The 50-over format has come in for much criticism because of a packed international schedule and the rise of Twenty20 cricket, but teams are still playing plenty of ODIs. Our best XI for the year is truly an international one, with players from seven different countries making the list.
Amla was the outstanding ODI batsman in 2012 by some distance. He has significantly expanded his range of strokes and has the rare ability to score quickly while still looking elegant and unhurried. He failed to go past 40 in just one of his 9 innings this year and went past 50 six times. His consistency meant South Africa almost always got off to a quick start and he was instrumental in leading them to the top of the ODI rankings (though England have since retaken top spot). He saved his best for the away series against England, where he made 335 runs at an average of 111.66 from four matches. The next best was Ian Bell, who made 181 runs.
10 matches/9 innings/678 runs/highest of 150/84.75 average/90.76 strike-rate/2 hundreds, 4 fifties
That Sri Lanka played the most one-day cricket of any country in 2012 was down to the SLC board needing to make money, but Dilshan took full advantage to be the second leading run-scorer in the format, trailing only his teammate Kumar Sangakkara. He produced with the bat both at home and away in South Africa and Australia, and his ability to bowl tidy offspin gives him an extra arrow to his bow.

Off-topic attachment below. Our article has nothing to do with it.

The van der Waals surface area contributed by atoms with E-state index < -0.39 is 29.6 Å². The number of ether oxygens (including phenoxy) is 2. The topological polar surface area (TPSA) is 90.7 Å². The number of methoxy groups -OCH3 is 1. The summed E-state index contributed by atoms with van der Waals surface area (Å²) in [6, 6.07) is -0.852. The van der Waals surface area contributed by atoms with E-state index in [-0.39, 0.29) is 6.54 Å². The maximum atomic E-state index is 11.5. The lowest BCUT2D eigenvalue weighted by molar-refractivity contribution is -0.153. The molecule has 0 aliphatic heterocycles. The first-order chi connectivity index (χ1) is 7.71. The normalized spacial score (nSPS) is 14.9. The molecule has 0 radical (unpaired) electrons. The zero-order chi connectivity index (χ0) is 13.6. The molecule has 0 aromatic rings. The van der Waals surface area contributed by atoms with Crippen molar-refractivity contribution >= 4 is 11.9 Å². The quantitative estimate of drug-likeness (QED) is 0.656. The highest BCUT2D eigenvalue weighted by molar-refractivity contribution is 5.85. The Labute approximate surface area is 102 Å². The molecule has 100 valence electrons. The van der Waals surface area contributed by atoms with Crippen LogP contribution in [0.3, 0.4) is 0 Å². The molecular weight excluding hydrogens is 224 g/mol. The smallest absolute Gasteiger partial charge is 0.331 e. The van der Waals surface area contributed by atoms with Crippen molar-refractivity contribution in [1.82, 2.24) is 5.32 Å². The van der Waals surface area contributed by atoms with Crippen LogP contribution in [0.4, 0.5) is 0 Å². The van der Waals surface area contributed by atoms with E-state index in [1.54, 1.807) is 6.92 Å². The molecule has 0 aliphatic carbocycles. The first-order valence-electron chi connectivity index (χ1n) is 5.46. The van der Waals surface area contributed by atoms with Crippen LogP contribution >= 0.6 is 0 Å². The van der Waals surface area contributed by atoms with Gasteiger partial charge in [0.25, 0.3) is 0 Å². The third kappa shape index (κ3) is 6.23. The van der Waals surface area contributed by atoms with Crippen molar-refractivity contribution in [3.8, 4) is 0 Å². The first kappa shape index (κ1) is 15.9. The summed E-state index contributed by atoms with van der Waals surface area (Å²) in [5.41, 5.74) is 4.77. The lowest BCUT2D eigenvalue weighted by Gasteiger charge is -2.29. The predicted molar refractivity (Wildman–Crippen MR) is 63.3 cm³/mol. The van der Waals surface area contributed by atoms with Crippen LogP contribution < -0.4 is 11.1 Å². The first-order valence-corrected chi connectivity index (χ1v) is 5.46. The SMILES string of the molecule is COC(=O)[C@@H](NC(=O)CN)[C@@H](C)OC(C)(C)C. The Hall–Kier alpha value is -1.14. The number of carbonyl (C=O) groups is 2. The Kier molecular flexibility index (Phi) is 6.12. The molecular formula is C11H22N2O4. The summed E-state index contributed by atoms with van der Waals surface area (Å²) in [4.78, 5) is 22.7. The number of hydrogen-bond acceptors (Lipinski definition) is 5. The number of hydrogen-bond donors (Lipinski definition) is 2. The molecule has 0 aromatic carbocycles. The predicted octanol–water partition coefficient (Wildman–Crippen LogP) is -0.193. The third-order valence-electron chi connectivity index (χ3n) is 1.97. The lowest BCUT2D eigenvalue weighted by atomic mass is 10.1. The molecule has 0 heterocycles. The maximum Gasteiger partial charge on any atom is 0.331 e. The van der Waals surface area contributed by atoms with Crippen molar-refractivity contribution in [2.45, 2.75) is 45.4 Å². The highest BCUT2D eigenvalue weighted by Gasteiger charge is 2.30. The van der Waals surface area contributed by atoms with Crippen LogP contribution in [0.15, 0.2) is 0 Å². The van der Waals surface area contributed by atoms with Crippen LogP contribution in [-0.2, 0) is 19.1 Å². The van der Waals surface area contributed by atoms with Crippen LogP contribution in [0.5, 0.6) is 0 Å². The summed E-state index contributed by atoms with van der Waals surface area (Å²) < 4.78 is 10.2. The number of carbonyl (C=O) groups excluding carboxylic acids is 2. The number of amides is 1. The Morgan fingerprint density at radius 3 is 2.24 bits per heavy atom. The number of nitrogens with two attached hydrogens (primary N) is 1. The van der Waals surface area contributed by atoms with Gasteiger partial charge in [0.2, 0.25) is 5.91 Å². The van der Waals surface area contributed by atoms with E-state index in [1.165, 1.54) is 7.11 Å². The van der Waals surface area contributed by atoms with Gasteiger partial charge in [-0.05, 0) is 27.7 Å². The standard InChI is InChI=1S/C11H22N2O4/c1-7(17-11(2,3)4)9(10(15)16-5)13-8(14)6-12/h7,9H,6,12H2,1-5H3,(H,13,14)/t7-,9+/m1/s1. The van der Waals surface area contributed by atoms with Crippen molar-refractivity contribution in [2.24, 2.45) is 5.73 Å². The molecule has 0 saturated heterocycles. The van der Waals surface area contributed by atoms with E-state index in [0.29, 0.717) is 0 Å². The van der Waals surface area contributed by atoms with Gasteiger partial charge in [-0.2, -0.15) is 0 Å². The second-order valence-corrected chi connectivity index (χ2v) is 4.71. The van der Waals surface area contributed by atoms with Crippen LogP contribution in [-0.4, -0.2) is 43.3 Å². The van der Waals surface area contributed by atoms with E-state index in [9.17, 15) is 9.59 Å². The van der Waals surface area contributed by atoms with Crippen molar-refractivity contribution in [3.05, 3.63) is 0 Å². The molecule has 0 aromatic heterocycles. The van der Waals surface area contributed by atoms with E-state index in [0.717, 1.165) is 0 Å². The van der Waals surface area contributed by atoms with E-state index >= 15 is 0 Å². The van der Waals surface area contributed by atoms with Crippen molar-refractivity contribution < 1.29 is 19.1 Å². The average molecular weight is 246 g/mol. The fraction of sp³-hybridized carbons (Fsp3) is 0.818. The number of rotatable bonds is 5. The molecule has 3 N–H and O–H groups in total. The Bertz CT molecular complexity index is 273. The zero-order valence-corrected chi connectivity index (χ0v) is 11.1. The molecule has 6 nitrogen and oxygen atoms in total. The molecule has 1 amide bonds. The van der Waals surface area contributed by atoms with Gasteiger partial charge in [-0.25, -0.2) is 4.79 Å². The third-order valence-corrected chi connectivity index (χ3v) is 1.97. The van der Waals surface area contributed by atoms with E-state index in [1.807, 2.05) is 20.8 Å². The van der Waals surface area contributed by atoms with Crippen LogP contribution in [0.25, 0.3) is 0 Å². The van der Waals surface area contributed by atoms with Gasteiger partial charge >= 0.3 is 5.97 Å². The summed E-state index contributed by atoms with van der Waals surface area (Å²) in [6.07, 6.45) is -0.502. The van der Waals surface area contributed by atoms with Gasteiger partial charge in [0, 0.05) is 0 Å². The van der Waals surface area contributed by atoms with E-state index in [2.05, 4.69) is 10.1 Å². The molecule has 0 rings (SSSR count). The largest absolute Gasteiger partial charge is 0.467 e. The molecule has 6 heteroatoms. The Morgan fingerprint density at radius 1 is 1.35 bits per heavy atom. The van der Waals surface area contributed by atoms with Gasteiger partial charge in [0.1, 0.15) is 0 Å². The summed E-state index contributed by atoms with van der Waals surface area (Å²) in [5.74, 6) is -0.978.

31 matches/30 innings/1,119 runs/highest of 160/41.44 ave/84.64 strike-rate/4 hundreds, 3 fifties
The only player to rival Amla for consistency and class in 2012. Kohli had a break-out year, becoming India’s best batsman in the format and was one of only three batsmen to make 1000 runs. Like Amla, he made his runs rapidly, proving that you don’t need to slog to succeed in the format. His signature innings came against Sri Lanka in the CB series in Australia in February. After Sri Lanka had posted 320, and with India needing a win to stay alive in the tournament, Kohli orchestrated the chase with a superb, unbeaten 133 that Cricinfo called “an imperious display of strokemaking.”